Some liberals may be restrained by the belief that “fighting is bad,” not acknowledging that sometimes waging combat is the best of the available options.

Both kinds of weakness appear to have hampered President Obama. Under continuing assault throughout his presidency, he has rarely fought back, and never with the intensity directed against him. And now, as his judicial nominee languishes like no other nominee has in U.S. history, the president has not spoken to the nation powerfully, in the stringent terms of moral condemnation called for by this unprecedented obstructionism.

He, and other liberals, seem to suffer from an insufficient capacity for moral outrage in response to outrageous conduct.

The distinction between right and wrong is of utmost importance for a healthy political system. Regarding this distinction, both conservative and liberal sides in America now show serious defects. The conservative side of our body politic routinely mistakes the wrong for the right. And meanwhile the liberal side responds without passion when the wrong is prevailing over the right.

That is a recipe for the degradation of the nation that we are witnessing in our times.

  • Speaking of intensity, check this out from the Republican Party of Virginia, courtesy of conservative blog Bearing Drift.


  • Andy Schmookler

    On Op/ednews, a commenter on this piece wrote, “On this particular issue, the current Supreme court nominee , I believe
    you would see much more support for Obama and more fighting against the
    Republicans if Obama had not chosen a Republican as his nominee. I
    personally see little point in fighting to get someone appointed who
    could just as easily have been nominated by Bush or Trump or whatever
    face the Republicans might present.”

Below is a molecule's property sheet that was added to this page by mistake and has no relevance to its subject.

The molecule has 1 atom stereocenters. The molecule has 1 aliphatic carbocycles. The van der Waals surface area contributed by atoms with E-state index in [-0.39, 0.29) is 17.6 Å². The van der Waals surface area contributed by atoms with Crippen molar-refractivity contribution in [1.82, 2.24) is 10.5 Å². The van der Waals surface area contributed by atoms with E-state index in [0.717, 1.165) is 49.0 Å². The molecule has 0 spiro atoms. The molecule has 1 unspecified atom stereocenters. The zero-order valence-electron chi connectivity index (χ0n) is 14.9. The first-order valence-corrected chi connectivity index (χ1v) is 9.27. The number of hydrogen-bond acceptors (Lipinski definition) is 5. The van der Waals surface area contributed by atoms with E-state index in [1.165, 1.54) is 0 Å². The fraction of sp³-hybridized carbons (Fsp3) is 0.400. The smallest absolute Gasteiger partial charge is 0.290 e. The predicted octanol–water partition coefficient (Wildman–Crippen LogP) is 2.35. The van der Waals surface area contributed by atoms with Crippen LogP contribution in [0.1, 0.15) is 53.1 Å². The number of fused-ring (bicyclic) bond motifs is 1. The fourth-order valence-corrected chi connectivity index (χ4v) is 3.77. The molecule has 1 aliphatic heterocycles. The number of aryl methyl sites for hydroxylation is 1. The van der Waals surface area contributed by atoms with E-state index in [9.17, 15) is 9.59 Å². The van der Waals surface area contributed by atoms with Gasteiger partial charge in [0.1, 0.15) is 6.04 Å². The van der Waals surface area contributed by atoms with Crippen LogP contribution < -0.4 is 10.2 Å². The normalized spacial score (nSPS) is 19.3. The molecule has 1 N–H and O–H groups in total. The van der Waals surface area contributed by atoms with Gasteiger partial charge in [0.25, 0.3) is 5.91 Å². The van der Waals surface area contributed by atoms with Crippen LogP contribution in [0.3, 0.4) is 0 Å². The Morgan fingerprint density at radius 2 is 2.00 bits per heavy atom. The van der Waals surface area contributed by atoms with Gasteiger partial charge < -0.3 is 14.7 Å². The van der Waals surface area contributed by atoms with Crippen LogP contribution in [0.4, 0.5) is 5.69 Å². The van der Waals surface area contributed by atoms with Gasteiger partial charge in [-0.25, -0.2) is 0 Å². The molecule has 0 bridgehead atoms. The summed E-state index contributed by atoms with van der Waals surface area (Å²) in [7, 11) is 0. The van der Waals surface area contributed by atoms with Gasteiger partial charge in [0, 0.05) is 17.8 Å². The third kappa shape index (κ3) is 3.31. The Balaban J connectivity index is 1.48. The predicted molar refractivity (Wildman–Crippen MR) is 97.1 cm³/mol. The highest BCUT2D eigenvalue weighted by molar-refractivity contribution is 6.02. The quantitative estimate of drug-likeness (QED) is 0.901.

In reply, I wrote:

    I believe that your are placing emphasis on a distinction that is of
    little practical importance, and missing the distinction that is
    essential for the advancement of more progressive values..

    Whether the Justice is Merrick Garland, or the most
    progressive judge you could come up with, really matters little when 5-4
    decisions get handed down. The two would vote the same nearly all the time.

    Garland is probably at least as progressive
    as Bryer, and Bryer’s votes have only very rarely been disappointing
    from a progressive point of view.

    But whether the justice is a
    centrist liberal like Garland (of whom everyone speaks extraordinarily
    favorably, by the way, as both a man and a judge, which should be reassuring about the reasonableness and humaneness of his judicial temperament) or the radical justice of your
    dreams, what matters is whether we get more decisions like Citizens
    United and the gutting of the Voting Rights Act, –which the conservative
    5-4 majority foisted on us and made America a less just society — or whether a Liberal majority can dominate the court as it has not been in a position to do since the early 1970s..

    you think that you don’t have much at stake in whether it’s Garland or
    someone Trump appoints, you are missing the nature of this game, in
    which control over the court for the next generation is at stake.

    here we are, with the Republicans apparently getting away with cheating, failing to perform their clear
    constitutional duties, and grabbing for power in the most naked way that
    exposes them for the hypocrites that they are.

    This should be a
    major fight, for not only is much at stake, but the Republicans do not
    have any justification for their behavior and can be called out.This is something the public can be taught to understand, and thus properly besmirch the Republican brand in time for the election.